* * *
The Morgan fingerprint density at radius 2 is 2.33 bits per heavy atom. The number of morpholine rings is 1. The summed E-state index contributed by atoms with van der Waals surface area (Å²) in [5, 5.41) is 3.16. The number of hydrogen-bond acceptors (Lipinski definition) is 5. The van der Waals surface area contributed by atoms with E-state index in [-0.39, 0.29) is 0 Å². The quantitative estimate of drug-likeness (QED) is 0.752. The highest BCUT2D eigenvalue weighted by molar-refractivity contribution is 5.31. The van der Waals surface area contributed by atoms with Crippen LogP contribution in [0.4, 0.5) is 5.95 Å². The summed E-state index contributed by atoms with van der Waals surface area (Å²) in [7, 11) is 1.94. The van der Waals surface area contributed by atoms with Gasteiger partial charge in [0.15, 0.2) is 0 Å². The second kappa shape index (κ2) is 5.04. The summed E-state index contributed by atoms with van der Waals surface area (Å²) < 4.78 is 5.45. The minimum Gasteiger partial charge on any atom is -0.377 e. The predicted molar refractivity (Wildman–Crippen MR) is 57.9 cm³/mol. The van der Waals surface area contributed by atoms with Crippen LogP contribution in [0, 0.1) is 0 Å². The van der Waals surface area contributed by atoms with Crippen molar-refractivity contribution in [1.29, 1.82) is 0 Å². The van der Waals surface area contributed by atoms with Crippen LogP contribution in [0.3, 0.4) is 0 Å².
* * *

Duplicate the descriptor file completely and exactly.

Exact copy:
The Morgan fingerprint density at radius 2 is 2.33 bits per heavy atom. The number of morpholine rings is 1. The summed E-state index contributed by atoms with van der Waals surface area (Å²) in [5, 5.41) is 3.16. The number of hydrogen-bond acceptors (Lipinski definition) is 5. The van der Waals surface area contributed by atoms with E-state index in [-0.39, 0.29) is 0 Å². The quantitative estimate of drug-likeness (QED) is 0.752. The highest BCUT2D eigenvalue weighted by molar-refractivity contribution is 5.31. The van der Waals surface area contributed by atoms with Crippen LogP contribution in [0.4, 0.5) is 5.95 Å². The summed E-state index contributed by atoms with van der Waals surface area (Å²) in [7, 11) is 1.94. The van der Waals surface area contributed by atoms with Gasteiger partial charge in [0.15, 0.2) is 0 Å². The second kappa shape index (κ2) is 5.04. The summed E-state index contributed by atoms with van der Waals surface area (Å²) < 4.78 is 5.45. The minimum Gasteiger partial charge on any atom is -0.377 e. The predicted molar refractivity (Wildman–Crippen MR) is 57.9 cm³/mol. The van der Waals surface area contributed by atoms with Crippen LogP contribution in [0, 0.1) is 0 Å². The van der Waals surface area contributed by atoms with Crippen molar-refractivity contribution in [1.29, 1.82) is 0 Å². The van der Waals surface area contributed by atoms with Crippen LogP contribution in [0.3, 0.4) is 0 Å².